Painting Andersen’s Mountaineering Cabin

Anderson's Mountaineering Cabin Image
“Anderson’s Mountaineering Cabin,” 12” x 9” oil on canvas, Framed $913.00, Unframed $785.00

I recently finished this painting, begun en plein air, in Yosemite, during my stay as a Yosemite Renaissance artist in residence and I thought I’d walk you through its various stages from start to finish.

As many of you may have heard, during my residency, I invited many of my local artist friends to come up to the park and paint with me. This whole trip came together quickly, but even with short notice, 7 of them were able to make it. On this, our last day, 4 artists were painting with me.

Anderson’s Cabin, is located in Pioneer Village, in Wawona, a collection of historic Yosemite structures from all over the park, brought together in one location to form a little trip back in time hamlet. There are many great structures to paint there, but we all decided on this one on that particular day.

Anderson Cabin Turp Wash Image
My ink blue turp wash underpainting, quickly maps out the scene lighting.

I started this outdoor painting, as I most often do, with an ink blue turpentine wash (50% painting medium, 50% solvent) underpainting. I find shadows outdoors tend to be cool, so the blue is a good choice and since I always work from dark to light, using the one color prevents me from having to mix multiple dark colors, prior to getting all my darks blocked in. Mapping the scene lighting out quickly is critical in plein air painting, as the light changes very quickly. Not having to mix multiple dark colors significantly speeds the process.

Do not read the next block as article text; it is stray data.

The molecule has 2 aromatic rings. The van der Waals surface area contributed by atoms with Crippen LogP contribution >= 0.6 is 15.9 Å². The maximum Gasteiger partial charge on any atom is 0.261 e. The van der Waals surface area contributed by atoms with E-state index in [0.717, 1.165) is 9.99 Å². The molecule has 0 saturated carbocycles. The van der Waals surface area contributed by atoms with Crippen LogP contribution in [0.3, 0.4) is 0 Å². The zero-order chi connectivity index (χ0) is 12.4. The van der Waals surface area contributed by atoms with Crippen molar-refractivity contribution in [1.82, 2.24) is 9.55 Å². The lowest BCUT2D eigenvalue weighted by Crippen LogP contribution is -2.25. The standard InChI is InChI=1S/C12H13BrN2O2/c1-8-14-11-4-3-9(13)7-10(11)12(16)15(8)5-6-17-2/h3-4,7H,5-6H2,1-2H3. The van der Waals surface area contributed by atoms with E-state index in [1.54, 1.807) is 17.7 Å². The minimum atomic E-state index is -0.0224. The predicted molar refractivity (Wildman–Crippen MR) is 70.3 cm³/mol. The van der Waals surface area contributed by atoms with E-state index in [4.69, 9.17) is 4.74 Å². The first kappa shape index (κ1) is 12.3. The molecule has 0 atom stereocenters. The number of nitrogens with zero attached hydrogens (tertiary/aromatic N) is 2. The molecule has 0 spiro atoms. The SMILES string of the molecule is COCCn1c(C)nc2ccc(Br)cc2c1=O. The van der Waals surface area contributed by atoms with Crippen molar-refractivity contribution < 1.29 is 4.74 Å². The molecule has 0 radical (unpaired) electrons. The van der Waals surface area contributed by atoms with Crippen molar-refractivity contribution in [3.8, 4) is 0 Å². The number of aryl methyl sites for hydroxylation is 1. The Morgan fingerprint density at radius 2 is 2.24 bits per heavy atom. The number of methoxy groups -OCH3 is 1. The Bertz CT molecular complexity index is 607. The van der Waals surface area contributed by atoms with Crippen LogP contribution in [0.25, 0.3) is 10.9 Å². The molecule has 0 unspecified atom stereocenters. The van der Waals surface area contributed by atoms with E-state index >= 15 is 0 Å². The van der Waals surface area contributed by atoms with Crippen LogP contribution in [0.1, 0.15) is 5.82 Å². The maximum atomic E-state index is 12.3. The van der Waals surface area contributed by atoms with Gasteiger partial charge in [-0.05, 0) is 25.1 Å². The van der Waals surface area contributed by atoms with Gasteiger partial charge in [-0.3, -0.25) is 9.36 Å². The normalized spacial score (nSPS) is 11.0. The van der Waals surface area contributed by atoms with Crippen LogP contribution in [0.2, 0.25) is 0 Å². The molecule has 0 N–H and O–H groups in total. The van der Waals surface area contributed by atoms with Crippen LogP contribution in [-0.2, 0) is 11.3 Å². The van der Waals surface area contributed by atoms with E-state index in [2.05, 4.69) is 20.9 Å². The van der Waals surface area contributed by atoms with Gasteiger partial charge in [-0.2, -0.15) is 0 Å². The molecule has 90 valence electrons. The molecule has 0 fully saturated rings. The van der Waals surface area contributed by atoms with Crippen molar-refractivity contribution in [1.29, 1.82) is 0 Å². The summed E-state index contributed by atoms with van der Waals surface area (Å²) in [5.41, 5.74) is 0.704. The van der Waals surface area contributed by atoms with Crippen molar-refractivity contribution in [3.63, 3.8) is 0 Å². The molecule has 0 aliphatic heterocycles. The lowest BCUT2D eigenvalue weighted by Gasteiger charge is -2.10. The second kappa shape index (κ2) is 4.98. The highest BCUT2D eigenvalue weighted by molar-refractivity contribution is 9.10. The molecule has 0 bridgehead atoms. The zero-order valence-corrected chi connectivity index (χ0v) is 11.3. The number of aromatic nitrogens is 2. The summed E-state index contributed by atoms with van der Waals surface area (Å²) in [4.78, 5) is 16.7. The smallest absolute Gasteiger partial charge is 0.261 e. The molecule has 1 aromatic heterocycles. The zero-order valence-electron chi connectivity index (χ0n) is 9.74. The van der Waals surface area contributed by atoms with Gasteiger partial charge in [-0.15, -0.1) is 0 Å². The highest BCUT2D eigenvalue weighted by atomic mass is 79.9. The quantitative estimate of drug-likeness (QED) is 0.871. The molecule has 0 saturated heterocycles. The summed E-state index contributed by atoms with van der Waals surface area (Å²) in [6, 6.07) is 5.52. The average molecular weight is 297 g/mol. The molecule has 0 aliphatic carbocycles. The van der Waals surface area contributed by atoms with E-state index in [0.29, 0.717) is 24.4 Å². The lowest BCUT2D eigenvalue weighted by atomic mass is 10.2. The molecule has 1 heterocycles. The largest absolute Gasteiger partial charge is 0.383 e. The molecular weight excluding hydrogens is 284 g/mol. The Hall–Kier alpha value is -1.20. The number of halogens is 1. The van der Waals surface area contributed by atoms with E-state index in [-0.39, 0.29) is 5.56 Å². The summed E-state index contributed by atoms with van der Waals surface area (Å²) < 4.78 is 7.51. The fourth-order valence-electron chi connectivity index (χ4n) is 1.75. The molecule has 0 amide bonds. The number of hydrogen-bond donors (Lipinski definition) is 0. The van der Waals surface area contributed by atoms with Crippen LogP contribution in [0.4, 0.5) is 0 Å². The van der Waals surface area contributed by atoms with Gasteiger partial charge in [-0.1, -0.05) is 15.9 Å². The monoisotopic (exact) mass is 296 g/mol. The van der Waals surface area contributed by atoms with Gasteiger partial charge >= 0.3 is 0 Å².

Anderson's Cabin Plein Air Image
My painting at the end of the plein air, on location painting session.

With the darks laid out, I quickly washed in general area color, prior to roughing in opaque paint. That way, if I miss tiny patches, known as holidays, with the opaque paint, they don’t show, the underlying canvas having been pre-tinted. With my darks down in ink blue, I begin adding medium value opaque colors, then lights and finally start replacing the ink blue dark wash with dark colors of the correct hue. Here’s the painting at the end of my 4 hour, on location, painting session.

I’m rarely happy with the final result of my plein air sessions and generally either work into the canvas back in my studio or use the painting as a color sketch for a larger studio painting. I’d committed to a show of the works we produced during the week, so, in the interest of time I’ve decided to add more detail to the actual plein air canvas this round.

Anderson's Cabin 5/25 Image
After 1st day in the studio

Reviewing the reference photos I shot on location, I realize that in painting the roof I painted out all the shadows from the trees. During this first session in the studio, I begin returning the shadows to the roof, add dark grout to the chimney and lines separating the individual logs that make up the walls of the cabin. I also finalize the sky and clouds, since everything else will be painted over this.

Anderson's Cabin 5/30
End of 2nd studio session

During my next session I finish most of the detailing to the roof (I found I needed to add light values, as well, in order to get the shadows correct), I begin to detail the log walls of the cabin and start adding back branches (painted out by the sky) and foliage to the trees behind the cabin.

Anderson's Cabin 6/1 Image
End of 3rd studio session